As an influencer, she works with hotel and hospitality brands, some of whom offer up free stays in exchange for social media posts. She also accepts donations on a GoFundMe page.

"Navigating the world as a woman can be very difficult," Nabongo told CNN Travel. "I've had a pretty wide range of experiences. I've been accused of being a prostitute. I've had men chase me before. I've been assaulted on the street."

In one particularly horrible incident, a driver/fixer Nabongo had been working with and had grown to trust invited her to an "Easter orgy" just before he was due to pick her up to go to the airport. "That is something a man will never have to deal with."

An American African in Africa

And despite being a self-identified African, that didn't mean everything was smooth sailing when Nabongo traveled around Africa.

A few times, she watched in frustration as she was forced to wait behind white tourists or forced to pay bribes in order to cross borders that should have been open to her.

"The discrimination that I faced in South Africa was ridiculous. Not only from white South Africans, which many would expect, but also from black South Africans," she says.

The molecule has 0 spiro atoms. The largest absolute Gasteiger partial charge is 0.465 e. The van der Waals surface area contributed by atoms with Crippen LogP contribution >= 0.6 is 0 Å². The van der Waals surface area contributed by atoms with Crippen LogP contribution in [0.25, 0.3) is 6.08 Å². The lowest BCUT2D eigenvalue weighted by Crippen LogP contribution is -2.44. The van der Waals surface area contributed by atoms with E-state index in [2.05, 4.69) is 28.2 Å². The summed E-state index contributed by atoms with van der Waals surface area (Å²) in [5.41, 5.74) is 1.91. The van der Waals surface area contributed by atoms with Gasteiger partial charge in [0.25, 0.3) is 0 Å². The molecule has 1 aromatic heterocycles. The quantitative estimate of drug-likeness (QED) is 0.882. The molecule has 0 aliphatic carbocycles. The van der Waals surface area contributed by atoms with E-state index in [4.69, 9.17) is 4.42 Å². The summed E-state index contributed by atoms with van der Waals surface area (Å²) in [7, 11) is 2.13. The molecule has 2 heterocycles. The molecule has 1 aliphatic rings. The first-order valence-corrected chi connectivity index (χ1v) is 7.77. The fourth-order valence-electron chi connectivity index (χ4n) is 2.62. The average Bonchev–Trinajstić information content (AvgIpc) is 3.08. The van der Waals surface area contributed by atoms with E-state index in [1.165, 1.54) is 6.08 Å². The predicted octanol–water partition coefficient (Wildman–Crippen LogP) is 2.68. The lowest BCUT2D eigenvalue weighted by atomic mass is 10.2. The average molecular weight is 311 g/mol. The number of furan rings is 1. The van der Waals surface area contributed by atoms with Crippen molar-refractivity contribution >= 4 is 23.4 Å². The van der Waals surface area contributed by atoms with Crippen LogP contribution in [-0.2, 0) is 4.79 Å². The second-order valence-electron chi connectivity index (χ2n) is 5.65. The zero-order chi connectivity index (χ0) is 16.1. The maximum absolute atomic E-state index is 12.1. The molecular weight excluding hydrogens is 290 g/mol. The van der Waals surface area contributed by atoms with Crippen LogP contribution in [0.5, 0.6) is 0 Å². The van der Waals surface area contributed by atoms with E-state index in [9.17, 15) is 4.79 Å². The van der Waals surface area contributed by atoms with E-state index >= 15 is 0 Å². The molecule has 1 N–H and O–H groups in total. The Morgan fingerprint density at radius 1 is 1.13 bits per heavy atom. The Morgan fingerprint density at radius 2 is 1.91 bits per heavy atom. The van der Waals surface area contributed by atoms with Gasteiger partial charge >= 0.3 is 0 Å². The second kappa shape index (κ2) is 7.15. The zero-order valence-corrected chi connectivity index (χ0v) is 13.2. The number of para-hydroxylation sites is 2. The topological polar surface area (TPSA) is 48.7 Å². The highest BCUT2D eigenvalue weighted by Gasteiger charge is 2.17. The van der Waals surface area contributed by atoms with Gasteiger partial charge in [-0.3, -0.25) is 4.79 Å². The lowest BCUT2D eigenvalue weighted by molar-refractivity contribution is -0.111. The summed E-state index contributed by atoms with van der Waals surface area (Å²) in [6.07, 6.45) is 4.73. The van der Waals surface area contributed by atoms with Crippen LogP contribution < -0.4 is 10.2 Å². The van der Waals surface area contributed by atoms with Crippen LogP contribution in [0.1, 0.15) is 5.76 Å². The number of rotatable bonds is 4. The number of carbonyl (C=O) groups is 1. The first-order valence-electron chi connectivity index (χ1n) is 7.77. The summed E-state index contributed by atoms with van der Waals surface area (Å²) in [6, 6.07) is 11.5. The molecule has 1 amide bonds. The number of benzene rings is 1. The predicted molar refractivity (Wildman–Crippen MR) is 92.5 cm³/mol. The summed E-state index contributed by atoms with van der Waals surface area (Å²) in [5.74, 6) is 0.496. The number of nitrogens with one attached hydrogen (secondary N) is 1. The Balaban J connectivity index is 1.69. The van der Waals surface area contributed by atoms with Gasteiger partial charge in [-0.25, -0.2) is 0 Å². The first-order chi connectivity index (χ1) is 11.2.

However, some countries were better than others: "Senegal, it's amazing. You don't see them privileging white people over Africans. They treat everyone the same. Same in Ghana."

Adding to the challenge of seeing the world is the fact that Nabongo often travels solo. She generally eschews Airbnbs for hotels, where she can count on a 24-hour front desk to keep her feeling secure. She prefers to bring friends along to share the experience when possible.

The unelected ambassador

Sometimes, though, the tables turn and Nabongo finds herself abroad speaking on behalf of Americans. This is particularly likely in countries that have warned their citizens against traveling to the United States or have concerns about gun violence.

"While I've been abroad, I've had people ask me about how safe is the US, especially for people of color," Nabongo says.

"And you know, I have to tell them, 'Yes, there is a high risk for you in particular in urban areas. But then also in rural areas because you're a minority.' It's a very strange and difficult thing to navigate."

Still, comments and questions like those only emphasize the importance of Nabongo's work.

While she does not identify as an activist, sometimes her mere presence is enough to make a difference or cause a person to see things differently. This is a common sentiment echoed by many women of color: Simply being who you are is a statement.